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|Subject: Re: Professional management||Date: 7/11/2011 3:49 PM|
|Author: 2gifts||Number: 69263 of 76418|
If you need an hour or two of consultation with a financial advisor, it's much cheaper to pay for that service by the hour rather than load up your whole investment portfolio with excessive fees and costs to get "free" advice.
I don't have my account with Edward Jones, but I do have it with a similar large and well-known firm. I don't pay as low a rate as the person to whom you were replying, but I also need more than an hour or two of consultation with a financial advisor. I'm paying him to manage my money, and that includes the research as well as the actual trade executions. I do pay a percentage of my assets as an annual fee, but we negotiated that down for the starting point, and as the assets grow, the percentage decreases. I do not pay a commission beyond that percentage, and my advisor uses ETFs and not loaded mutual funds, so I don't find the fees to be excessive at all.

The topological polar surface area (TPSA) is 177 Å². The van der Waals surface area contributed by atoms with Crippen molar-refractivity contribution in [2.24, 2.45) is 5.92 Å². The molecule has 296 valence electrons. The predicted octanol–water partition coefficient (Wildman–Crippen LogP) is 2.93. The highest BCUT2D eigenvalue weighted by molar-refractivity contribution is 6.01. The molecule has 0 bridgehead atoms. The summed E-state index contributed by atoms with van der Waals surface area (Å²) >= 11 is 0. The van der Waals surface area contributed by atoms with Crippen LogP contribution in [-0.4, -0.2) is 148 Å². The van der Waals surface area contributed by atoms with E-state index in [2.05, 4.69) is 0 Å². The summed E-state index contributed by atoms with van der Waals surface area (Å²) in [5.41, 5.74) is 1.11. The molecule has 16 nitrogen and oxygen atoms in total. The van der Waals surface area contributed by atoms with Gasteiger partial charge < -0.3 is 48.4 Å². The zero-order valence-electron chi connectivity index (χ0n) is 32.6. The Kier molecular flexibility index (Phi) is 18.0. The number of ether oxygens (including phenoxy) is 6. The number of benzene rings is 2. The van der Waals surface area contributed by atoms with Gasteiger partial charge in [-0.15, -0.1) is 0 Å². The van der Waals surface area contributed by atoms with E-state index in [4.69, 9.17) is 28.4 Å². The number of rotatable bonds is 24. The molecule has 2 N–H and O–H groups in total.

I also don't expect free advice, which is probably worth what I'd be paying for it. I have no problem paying for the advice that I am given, and as long as my goals are being met, I am happy.
Where we seem to diverge is that I have more than one goal. I do wish to grow my money, but I don't wish to spend a lot of my time doing that. My end goal is not to have a large pile of money. It is to retire when I want, living the lifestyle I have planned til DH and I both die, and to put both kids through college with no debt for either of us. Notice there is no goal to leave an inheritance at all to my kids.
I am certain that my goals are different from yours, as they should be. That doesn't make either of our goals wrong. It just makes them different. Similarly, if we choose to take different paths to reach our goals, there's nothing wrong with that.
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